The Constitution was submitted for public debate in late September 1787 and those interested quickly formed into two groups. Individuals who supported the Constitution became known as Federalists because they supported a federal system of government, as created by the Constitution. Their numbers obviously included the men who had helped devise the Constitution, such as James Madison, Alexander Hamilton and Benjamin Franklin. Despite his notionally objective role as the Convention’s chairman, George Washington later came out and publicly backed the Constitution, a factor that convinced many Americans to support it.
A historian’s view:
“In many ways they [the Federalists] provided the intellectual foundation of American government. For that and several other reasons, both good and bad, we tend to believe everything they said… Tthey won, and winners generally tell the stories. They were intelligent and articulate, the kind of people with whom historians tend to identify and so to trust… But the Federalists also controlled the documents on which historians depend. They owned most of the newspapers. They sometimes paid those who took notes on the convention debates, or subsidised the publication of transcripts. In some places they blocked the circulation of literature critical of the Constitution… They were not trying to distort history [but] were struggling to win a very tough fight on behalf of what they understand as the nation’s welfare.”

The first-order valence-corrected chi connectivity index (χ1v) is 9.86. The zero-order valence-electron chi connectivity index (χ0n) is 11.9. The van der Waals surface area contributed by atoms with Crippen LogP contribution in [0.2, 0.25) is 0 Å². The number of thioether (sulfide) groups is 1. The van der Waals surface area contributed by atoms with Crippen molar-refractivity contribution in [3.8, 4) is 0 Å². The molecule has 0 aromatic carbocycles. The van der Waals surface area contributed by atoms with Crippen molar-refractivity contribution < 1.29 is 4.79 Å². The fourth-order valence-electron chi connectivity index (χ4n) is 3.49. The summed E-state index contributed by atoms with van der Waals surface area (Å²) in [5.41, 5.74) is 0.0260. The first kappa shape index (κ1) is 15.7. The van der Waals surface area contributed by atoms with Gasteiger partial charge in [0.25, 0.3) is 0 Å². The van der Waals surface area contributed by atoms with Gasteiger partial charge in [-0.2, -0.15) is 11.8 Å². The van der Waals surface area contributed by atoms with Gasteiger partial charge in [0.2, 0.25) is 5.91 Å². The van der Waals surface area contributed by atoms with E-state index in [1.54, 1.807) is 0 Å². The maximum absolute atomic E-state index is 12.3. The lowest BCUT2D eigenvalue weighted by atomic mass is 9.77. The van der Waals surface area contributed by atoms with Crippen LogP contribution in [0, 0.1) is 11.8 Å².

The Federalists’ arguments centred around the great innovations of the Constitution and how it would benefit rather than endanger the nation. Like Thomas Paine they used polemic to sell the advantages of their preferred system. The Federalist Papers, a series of essays under the pen-name ‘Publius’ but in fact written by Madison, Hamilton and John Jay, appeared in New York in 1788 and clearly spelled out why ratification should occur. They enunciated that the Constitution would be the supreme law of the land, transcending all other laws and severely limiting the power of potential tyrants. They focused on popular sovereignty and discussed how the people would be better represented and protected than before. They educated readers about checks and balances and explained that under their system tyranny, military oppression, restriction of liberties and excessive taxation would be extremely difficult, if not impossible.
When the idea of a bill of rights was floated, the Federalists responded with either indifference or calm acceptance that such a measure might be necessary. Alexander Hamilton, however, penned Federalist Number 84 which campaigned against such a bill; his argument was that enunciation of specific individual rights would mean that they are only rights individuals would end up with. Hamilton thought the constitution and its preamble was more than adequate for protecting rights:
[According to the Constitution] the people surrender nothing, and as they retain everything, they have no need of particular reservations. “We the people of the United States, to secure the blessings of liberty to ourselves and our posterity, do ordain and establish this constitution for the United States of America.” Here is a better recognition of popular rights than volumes of those sayings that make up several of our state bills of rights, and which would sound much better in a treatise of ethics than in a constitution of government…
John Jay, the third author of the Federalist Papers, wrote only five of the 85 that were published. However, his legal training was significant in launching a defence of the Federalist position.